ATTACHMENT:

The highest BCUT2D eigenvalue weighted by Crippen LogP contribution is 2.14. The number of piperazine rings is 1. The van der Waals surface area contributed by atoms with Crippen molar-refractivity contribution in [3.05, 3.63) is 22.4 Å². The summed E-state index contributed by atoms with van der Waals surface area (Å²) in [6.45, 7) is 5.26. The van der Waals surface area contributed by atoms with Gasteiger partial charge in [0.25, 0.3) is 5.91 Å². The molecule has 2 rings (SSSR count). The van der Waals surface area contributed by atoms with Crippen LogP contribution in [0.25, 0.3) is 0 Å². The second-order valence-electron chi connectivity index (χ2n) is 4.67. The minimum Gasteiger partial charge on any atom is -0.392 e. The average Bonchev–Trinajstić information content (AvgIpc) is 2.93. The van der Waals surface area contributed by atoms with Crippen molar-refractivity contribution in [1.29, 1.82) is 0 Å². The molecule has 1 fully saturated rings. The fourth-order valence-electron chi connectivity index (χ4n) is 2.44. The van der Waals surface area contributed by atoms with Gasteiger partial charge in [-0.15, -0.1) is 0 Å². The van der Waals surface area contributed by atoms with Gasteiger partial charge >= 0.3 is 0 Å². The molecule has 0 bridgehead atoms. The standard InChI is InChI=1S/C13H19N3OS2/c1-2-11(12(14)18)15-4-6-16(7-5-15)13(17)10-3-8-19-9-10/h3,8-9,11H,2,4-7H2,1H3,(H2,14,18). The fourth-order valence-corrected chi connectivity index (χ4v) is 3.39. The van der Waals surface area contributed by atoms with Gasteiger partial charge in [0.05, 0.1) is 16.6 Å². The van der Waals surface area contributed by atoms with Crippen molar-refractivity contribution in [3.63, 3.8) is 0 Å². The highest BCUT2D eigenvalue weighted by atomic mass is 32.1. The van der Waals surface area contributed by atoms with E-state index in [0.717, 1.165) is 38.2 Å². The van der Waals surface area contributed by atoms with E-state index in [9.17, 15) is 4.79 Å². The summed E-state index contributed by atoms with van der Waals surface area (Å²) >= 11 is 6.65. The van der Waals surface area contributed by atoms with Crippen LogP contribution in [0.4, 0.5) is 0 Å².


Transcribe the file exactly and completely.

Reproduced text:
The highest BCUT2D eigenvalue weighted by Crippen LogP contribution is 2.14. The number of piperazine rings is 1. The van der Waals surface area contributed by atoms with Crippen molar-refractivity contribution in [3.05, 3.63) is 22.4 Å². The summed E-state index contributed by atoms with van der Waals surface area (Å²) in [6.45, 7) is 5.26. The van der Waals surface area contributed by atoms with Gasteiger partial charge in [0.25, 0.3) is 5.91 Å². The molecule has 2 rings (SSSR count). The van der Waals surface area contributed by atoms with Crippen LogP contribution in [0.25, 0.3) is 0 Å². The second-order valence-electron chi connectivity index (χ2n) is 4.67. The minimum Gasteiger partial charge on any atom is -0.392 e. The average Bonchev–Trinajstić information content (AvgIpc) is 2.93. The van der Waals surface area contributed by atoms with Crippen molar-refractivity contribution in [1.29, 1.82) is 0 Å². The molecule has 1 fully saturated rings. The fourth-order valence-electron chi connectivity index (χ4n) is 2.44. The van der Waals surface area contributed by atoms with Gasteiger partial charge in [-0.15, -0.1) is 0 Å². The van der Waals surface area contributed by atoms with Gasteiger partial charge >= 0.3 is 0 Å². The molecule has 0 bridgehead atoms. The standard InChI is InChI=1S/C13H19N3OS2/c1-2-11(12(14)18)15-4-6-16(7-5-15)13(17)10-3-8-19-9-10/h3,8-9,11H,2,4-7H2,1H3,(H2,14,18). The fourth-order valence-corrected chi connectivity index (χ4v) is 3.39. The van der Waals surface area contributed by atoms with Gasteiger partial charge in [0.05, 0.1) is 16.6 Å². The van der Waals surface area contributed by atoms with Crippen molar-refractivity contribution in [3.63, 3.8) is 0 Å². The highest BCUT2D eigenvalue weighted by atomic mass is 32.1. The van der Waals surface area contributed by atoms with E-state index in [0.717, 1.165) is 38.2 Å². The van der Waals surface area contributed by atoms with E-state index in [9.17, 15) is 4.79 Å². The summed E-state index contributed by atoms with van der Waals surface area (Å²) >= 11 is 6.65. The van der Waals surface area contributed by atoms with Crippen LogP contribution in [0.4, 0.5) is 0 Å².